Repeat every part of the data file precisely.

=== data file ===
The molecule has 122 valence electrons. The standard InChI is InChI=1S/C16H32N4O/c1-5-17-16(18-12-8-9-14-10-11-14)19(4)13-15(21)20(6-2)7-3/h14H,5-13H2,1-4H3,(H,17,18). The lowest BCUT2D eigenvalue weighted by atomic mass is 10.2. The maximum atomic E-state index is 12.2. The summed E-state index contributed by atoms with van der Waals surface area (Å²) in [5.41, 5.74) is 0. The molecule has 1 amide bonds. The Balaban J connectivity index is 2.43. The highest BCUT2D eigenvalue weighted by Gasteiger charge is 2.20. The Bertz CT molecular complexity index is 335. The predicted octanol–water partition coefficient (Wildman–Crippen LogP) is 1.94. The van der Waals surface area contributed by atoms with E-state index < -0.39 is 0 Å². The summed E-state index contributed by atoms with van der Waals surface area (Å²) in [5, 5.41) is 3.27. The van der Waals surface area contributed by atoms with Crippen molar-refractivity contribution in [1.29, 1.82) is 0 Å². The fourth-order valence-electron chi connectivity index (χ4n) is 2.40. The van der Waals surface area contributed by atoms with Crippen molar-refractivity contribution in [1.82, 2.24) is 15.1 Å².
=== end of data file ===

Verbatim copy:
The molecule has 122 valence electrons. The standard InChI is InChI=1S/C16H32N4O/c1-5-17-16(18-12-8-9-14-10-11-14)19(4)13-15(21)20(6-2)7-3/h14H,5-13H2,1-4H3,(H,17,18). The lowest BCUT2D eigenvalue weighted by atomic mass is 10.2. The maximum atomic E-state index is 12.2. The summed E-state index contributed by atoms with van der Waals surface area (Å²) in [5.41, 5.74) is 0. The molecule has 1 amide bonds. The Balaban J connectivity index is 2.43. The highest BCUT2D eigenvalue weighted by Gasteiger charge is 2.20. The Bertz CT molecular complexity index is 335. The predicted octanol–water partition coefficient (Wildman–Crippen LogP) is 1.94. The van der Waals surface area contributed by atoms with E-state index < -0.39 is 0 Å². The summed E-state index contributed by atoms with van der Waals surface area (Å²) in [5, 5.41) is 3.27. The van der Waals surface area contributed by atoms with Crippen molar-refractivity contribution in [1.29, 1.82) is 0 Å². The fourth-order valence-electron chi connectivity index (χ4n) is 2.40. The van der Waals surface area contributed by atoms with Crippen molar-refractivity contribution in [1.82, 2.24) is 15.1 Å².